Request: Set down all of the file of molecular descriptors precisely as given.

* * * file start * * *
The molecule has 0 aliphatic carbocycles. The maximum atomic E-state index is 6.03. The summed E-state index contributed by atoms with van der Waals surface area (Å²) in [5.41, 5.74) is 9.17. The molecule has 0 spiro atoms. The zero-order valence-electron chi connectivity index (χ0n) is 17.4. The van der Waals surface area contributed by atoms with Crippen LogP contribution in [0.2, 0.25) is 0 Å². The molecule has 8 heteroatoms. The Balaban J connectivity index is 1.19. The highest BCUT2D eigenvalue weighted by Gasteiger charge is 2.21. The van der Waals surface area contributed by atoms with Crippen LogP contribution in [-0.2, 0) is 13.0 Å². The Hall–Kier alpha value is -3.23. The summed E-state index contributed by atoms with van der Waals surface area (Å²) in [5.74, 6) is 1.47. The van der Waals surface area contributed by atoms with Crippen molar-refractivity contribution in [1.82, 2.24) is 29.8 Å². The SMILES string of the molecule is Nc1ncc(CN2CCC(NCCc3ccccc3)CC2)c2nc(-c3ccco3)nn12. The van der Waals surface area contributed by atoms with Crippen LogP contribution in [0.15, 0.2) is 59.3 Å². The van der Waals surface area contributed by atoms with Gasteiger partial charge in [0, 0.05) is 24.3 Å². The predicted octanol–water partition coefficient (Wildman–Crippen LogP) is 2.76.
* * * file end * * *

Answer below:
The molecule has 0 aliphatic carbocycles. The maximum atomic E-state index is 6.03. The summed E-state index contributed by atoms with van der Waals surface area (Å²) in [5.41, 5.74) is 9.17. The molecule has 0 spiro atoms. The zero-order valence-electron chi connectivity index (χ0n) is 17.4. The van der Waals surface area contributed by atoms with Crippen LogP contribution in [0.2, 0.25) is 0 Å². The molecule has 8 heteroatoms. The Balaban J connectivity index is 1.19. The highest BCUT2D eigenvalue weighted by Gasteiger charge is 2.21. The van der Waals surface area contributed by atoms with Crippen LogP contribution in [-0.2, 0) is 13.0 Å². The Hall–Kier alpha value is -3.23. The summed E-state index contributed by atoms with van der Waals surface area (Å²) in [5.74, 6) is 1.47. The van der Waals surface area contributed by atoms with Crippen molar-refractivity contribution in [1.82, 2.24) is 29.8 Å². The SMILES string of the molecule is Nc1ncc(CN2CCC(NCCc3ccccc3)CC2)c2nc(-c3ccco3)nn12. The van der Waals surface area contributed by atoms with Crippen LogP contribution in [0.15, 0.2) is 59.3 Å². The van der Waals surface area contributed by atoms with Gasteiger partial charge in [0, 0.05) is 24.3 Å². The predicted octanol–water partition coefficient (Wildman–Crippen LogP) is 2.76.